Also, in response to the claim that knitting is an expensive hobby, consider this: If I go to a movie, I’m dropping $10 for two hours of entertainment. That’s $5 an hour. If I play a round of minigolf with friends, I’m dropping $5-$10 for two or three hours: $1.75-$5 an hour. If I knit a pair of socks using high-quality, hand-painted yarn, I’m dropping $25. If it takes me two hours an evening for a month to knit my socks, that comes out to less than fifty cents an hour for my entertainment, and at the end of the month I have a pair of socks to boot. I think that’s pretty frugal when it comes to entertainment costs.

    Of course, as with any hobby, knitting is as frugal as you make it, but I would submit that you can do so without buying icky cheapo yarn from a big-box craft store.

  36. Marcus Murphy says:

    I think you just summed up the entire movie “The Secret”. Well except for the last paragraph, they left that part out of the movie.

  37. sjw says:

    Am I the only one who wants to know what the book was?

    Anyways, knitting can be frugal at a variety of different levels. Some knitters are always destashing, so you can pick up yarn for cheap/free. Some people go to second hand clothing stores and buy old knit sweaters, unravel them and then make something new and beautiful. Some people buy expensive wool ($25-40), but then spend many hours on something beautiful and complicated (perhaps lace).

    I don’t think I’m being defensive, but I’d admit that I spent $200 on a semi-premium yarn (noro silk garden) for a blanket that is turning out beautifully. I’ve been working on it for almost two months now, a little each night. Cost per hour is pretty good (and I bought the yarn at my local yarn store for 15-25% off).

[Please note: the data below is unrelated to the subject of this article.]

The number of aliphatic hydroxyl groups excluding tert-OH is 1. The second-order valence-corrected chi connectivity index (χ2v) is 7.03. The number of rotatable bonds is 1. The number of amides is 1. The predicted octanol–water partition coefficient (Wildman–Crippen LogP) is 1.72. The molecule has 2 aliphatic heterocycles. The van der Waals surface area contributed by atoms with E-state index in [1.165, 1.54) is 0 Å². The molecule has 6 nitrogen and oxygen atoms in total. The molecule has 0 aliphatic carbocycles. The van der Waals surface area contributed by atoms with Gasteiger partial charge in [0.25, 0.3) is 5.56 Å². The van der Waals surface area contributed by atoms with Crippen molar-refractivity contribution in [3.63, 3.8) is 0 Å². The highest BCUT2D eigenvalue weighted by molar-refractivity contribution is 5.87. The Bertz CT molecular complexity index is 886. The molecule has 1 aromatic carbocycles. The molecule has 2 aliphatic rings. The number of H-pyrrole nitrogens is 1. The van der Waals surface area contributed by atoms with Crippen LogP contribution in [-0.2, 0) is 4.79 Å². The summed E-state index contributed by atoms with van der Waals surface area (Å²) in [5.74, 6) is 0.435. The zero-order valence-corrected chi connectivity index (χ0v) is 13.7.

38. Hugin says:

    Visualizing works in many ways. For me it is an important tool in finding motivation for long-term goals that I want to achieve. I want to get into a certain mood and feel how it would be if I reach my goals. Since I finished my career as an athlete, I’ve noticed, though, that I have almost stopped using visualization for the actual performance in certain situations. This is something that I have to get better at now when I have another career.

    It’s fun to see that others share the same weaknesses as me, namely bookstores :)

  39. Kai says:

    I hope the book was a gift – any knitting info you want is easily available at the library, or on the internet.

Leave a Reply

Your email address will not be published. Required fields are marked *